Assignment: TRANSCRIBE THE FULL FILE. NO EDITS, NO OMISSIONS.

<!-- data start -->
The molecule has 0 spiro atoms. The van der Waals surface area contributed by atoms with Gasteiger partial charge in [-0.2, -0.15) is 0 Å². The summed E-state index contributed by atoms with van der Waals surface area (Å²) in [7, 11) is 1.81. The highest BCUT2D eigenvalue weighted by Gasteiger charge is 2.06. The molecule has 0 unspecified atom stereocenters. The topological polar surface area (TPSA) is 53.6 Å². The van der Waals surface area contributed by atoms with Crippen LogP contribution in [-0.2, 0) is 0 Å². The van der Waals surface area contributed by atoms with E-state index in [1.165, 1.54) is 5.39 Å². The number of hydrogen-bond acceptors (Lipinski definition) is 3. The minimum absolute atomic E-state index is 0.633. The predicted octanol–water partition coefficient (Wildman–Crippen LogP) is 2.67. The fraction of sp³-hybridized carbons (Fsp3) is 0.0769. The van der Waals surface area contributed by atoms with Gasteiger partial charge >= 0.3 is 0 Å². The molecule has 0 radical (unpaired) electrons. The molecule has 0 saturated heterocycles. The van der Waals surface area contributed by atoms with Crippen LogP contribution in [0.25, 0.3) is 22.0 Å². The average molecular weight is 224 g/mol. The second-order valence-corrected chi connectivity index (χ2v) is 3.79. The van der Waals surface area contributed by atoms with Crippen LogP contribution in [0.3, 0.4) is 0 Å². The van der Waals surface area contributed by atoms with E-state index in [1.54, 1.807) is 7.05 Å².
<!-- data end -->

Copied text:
The molecule has 0 spiro atoms. The van der Waals surface area contributed by atoms with Gasteiger partial charge in [-0.2, -0.15) is 0 Å². The summed E-state index contributed by atoms with van der Waals surface area (Å²) in [7, 11) is 1.81. The highest BCUT2D eigenvalue weighted by Gasteiger charge is 2.06. The molecule has 0 unspecified atom stereocenters. The topological polar surface area (TPSA) is 53.6 Å². The van der Waals surface area contributed by atoms with Crippen LogP contribution in [-0.2, 0) is 0 Å². The van der Waals surface area contributed by atoms with E-state index in [1.165, 1.54) is 5.39 Å². The number of hydrogen-bond acceptors (Lipinski definition) is 3. The minimum absolute atomic E-state index is 0.633. The predicted octanol–water partition coefficient (Wildman–Crippen LogP) is 2.67. The fraction of sp³-hybridized carbons (Fsp3) is 0.0769. The van der Waals surface area contributed by atoms with Gasteiger partial charge >= 0.3 is 0 Å². The molecule has 0 radical (unpaired) electrons. The molecule has 0 saturated heterocycles. The van der Waals surface area contributed by atoms with Crippen LogP contribution in [0.25, 0.3) is 22.0 Å². The average molecular weight is 224 g/mol. The second-order valence-corrected chi connectivity index (χ2v) is 3.79. The van der Waals surface area contributed by atoms with Crippen LogP contribution in [0.3, 0.4) is 0 Å². The van der Waals surface area contributed by atoms with E-state index in [1.54, 1.807) is 7.05 Å².